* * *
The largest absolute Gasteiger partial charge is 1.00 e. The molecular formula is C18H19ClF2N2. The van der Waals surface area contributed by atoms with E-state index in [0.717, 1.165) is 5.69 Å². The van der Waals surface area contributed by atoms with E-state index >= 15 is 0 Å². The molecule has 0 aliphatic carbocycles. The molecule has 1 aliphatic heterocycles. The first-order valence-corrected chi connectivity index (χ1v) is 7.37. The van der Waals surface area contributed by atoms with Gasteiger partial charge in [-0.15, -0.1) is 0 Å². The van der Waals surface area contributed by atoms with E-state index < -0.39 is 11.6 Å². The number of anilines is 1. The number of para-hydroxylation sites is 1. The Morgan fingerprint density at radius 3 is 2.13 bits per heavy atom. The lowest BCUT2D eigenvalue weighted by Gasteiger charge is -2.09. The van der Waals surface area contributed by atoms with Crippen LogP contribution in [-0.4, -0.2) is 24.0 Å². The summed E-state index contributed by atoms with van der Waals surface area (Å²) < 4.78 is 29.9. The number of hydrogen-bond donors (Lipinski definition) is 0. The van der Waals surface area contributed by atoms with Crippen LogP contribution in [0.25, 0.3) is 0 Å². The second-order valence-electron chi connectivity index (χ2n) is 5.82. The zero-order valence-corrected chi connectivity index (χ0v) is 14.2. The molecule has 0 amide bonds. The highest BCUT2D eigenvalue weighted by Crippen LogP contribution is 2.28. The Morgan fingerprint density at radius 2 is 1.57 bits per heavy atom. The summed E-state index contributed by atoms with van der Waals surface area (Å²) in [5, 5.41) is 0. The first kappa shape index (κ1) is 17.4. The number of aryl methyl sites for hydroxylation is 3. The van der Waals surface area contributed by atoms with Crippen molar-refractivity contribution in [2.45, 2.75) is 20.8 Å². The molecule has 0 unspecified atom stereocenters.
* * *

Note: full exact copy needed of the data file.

The largest absolute Gasteiger partial charge is 1.00 e. The molecular formula is C18H19ClF2N2. The van der Waals surface area contributed by atoms with E-state index in [0.717, 1.165) is 5.69 Å². The van der Waals surface area contributed by atoms with E-state index >= 15 is 0 Å². The molecule has 0 aliphatic carbocycles. The molecule has 1 aliphatic heterocycles. The first-order valence-corrected chi connectivity index (χ1v) is 7.37. The van der Waals surface area contributed by atoms with Gasteiger partial charge in [-0.15, -0.1) is 0 Å². The van der Waals surface area contributed by atoms with E-state index < -0.39 is 11.6 Å². The number of anilines is 1. The number of para-hydroxylation sites is 1. The Morgan fingerprint density at radius 3 is 2.13 bits per heavy atom. The lowest BCUT2D eigenvalue weighted by Gasteiger charge is -2.09. The van der Waals surface area contributed by atoms with Crippen LogP contribution in [-0.4, -0.2) is 24.0 Å². The summed E-state index contributed by atoms with van der Waals surface area (Å²) < 4.78 is 29.9. The number of hydrogen-bond donors (Lipinski definition) is 0. The van der Waals surface area contributed by atoms with Crippen LogP contribution in [0.25, 0.3) is 0 Å². The second-order valence-electron chi connectivity index (χ2n) is 5.82. The zero-order valence-corrected chi connectivity index (χ0v) is 14.2. The molecule has 0 amide bonds. The highest BCUT2D eigenvalue weighted by Crippen LogP contribution is 2.28. The Morgan fingerprint density at radius 2 is 1.57 bits per heavy atom. The summed E-state index contributed by atoms with van der Waals surface area (Å²) in [5, 5.41) is 0. The first kappa shape index (κ1) is 17.4. The number of aryl methyl sites for hydroxylation is 3. The van der Waals surface area contributed by atoms with Crippen molar-refractivity contribution in [2.45, 2.75) is 20.8 Å². The molecule has 0 unspecified atom stereocenters.